There had been water in there; it was very marshy. Before that was filled in, there were times when you couldn’t go to Pt. Loma from San Diego. The water was too high for cars to go through there; you had to wait for low tide. The road going through there was a little farther north than where Harbor Drive is now. There was a field where Convair is now that was actually used for aviational purposes at first, but it was a very small field.
Of course, Joe Brennan was criticized for using these surplus areas that weren’t usable. He had a very definite idea of what should be done in the bay. He just bulled his way through it and everybody piled on him, but he paid no attention to it.
There was a steamer boat that operated from the foot of Broadway over to Rosecrans. It provided dependable service, a water taxi for people who wanted to miss that part of Harbor Drive. It was a good-sized boat, 70 or 80 feet long. It landed at Roseville, near where the San Diego Yacht Club is now. There was a little dock over there.
The San Diego Yacht Club was down at the foot of Broadway in the early years. They had an old ferryboat they were using as a clubhouse that was picked up from Coronado. It was one of the old ferries that the yacht club remodeled and tied up at about the foot of Cedar Street. In the early 1930s, Brennan was instrumental in getting them to tow it over to Pt. Loma because that old worked-over ferryboat was an unsightly thing. When they got it over there, it was so shot they ripped it apart and built the yacht club where it is now.
When National Steel was growing and we didn’t have enough room, and Harbor Drive cut right down through the middle of the plant, we had to pull back and lose a lot of space. We were making boat parts there at the foot of Seventh and trucking them down to 28th Street, where we had conned Brennan out of a small area to launch the ships down there. And he was always banging me on the head saying, "For Chrissake, get a lease, get a lease down here. I'll give you a good lease. Take all the land you want.” We were leasing that area, but I don’t know if we were even paying him any rent. He practically forced us to take more land than we ever thought we could use, but God, how farsighted he was.
He gave us a very favorable lease. And he was criticized for that too. He recognized this could be a good thing for the San Diego Harbor. He was helping to create a good tenant, which National Steel became. He did the same with Convair, Solar, and Rohr. The guy really had vision. As you know, the port district’s revenues today are just astronomical, and what’s in place now producing all this money was kind of a brainstorm of Brennan’s.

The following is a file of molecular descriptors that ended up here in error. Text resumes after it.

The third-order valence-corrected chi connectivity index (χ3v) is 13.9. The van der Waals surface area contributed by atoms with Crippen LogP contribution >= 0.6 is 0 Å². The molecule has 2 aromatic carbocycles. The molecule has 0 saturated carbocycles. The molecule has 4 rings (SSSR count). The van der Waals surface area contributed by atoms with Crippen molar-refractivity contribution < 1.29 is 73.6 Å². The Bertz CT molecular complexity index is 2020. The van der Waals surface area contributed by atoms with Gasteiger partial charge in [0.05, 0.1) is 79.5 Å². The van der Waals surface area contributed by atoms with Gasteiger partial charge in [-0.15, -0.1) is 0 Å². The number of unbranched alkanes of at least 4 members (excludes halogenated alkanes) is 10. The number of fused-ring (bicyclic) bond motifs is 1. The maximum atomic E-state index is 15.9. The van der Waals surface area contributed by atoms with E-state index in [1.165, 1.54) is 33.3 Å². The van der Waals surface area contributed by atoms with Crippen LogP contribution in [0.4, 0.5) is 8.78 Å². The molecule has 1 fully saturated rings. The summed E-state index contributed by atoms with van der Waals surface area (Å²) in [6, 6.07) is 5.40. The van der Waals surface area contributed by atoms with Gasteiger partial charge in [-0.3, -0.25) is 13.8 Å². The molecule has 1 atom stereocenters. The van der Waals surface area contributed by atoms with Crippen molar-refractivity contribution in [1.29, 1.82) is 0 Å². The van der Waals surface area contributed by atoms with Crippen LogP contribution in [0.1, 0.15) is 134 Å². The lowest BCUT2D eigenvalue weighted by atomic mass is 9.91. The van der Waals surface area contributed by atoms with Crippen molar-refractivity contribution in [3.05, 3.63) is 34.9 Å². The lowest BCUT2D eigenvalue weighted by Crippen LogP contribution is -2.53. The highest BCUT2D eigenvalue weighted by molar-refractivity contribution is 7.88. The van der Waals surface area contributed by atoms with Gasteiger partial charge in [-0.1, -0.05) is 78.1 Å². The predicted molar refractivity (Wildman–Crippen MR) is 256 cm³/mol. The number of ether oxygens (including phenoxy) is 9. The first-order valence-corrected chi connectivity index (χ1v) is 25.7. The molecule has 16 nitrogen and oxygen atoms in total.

He gave his life, you might say, to the harbor, and he was so right in what he undertook or recommended be done. He prowled the harbor like a one-man task force. He’d come down and give us hell at the shipyard over some of the things we were doing that he thought were wrong, but it was all good-natured.
He was quite a horse trader. He’d come around if he needed something from the shipyard to help fix something up, and he’d con us out of it. Cable or pipe or steel beams. And there was reciprocity.
The industrial companies didn’t really need to be around the bay, but it was the only place for them to locate. Where else could you go? There was nothing out on Kearny Mesa in 1945, 1948. There was nice, flat land around the bay; it had water and sewer, and it was accessible to the employees. It was a natural development.
Everybody just dumped in the bay, of course; there were no treatment facilities. The water got terrible, almost black. The Navy dumped a lot of their bilges in the bay too. In those days there wasn’t this crazy wave of environmentalism that struck the country later. Of course, we have to think about the environment, but... The environmentalists would have killed Brennan, but in the long haul he did a lot of good.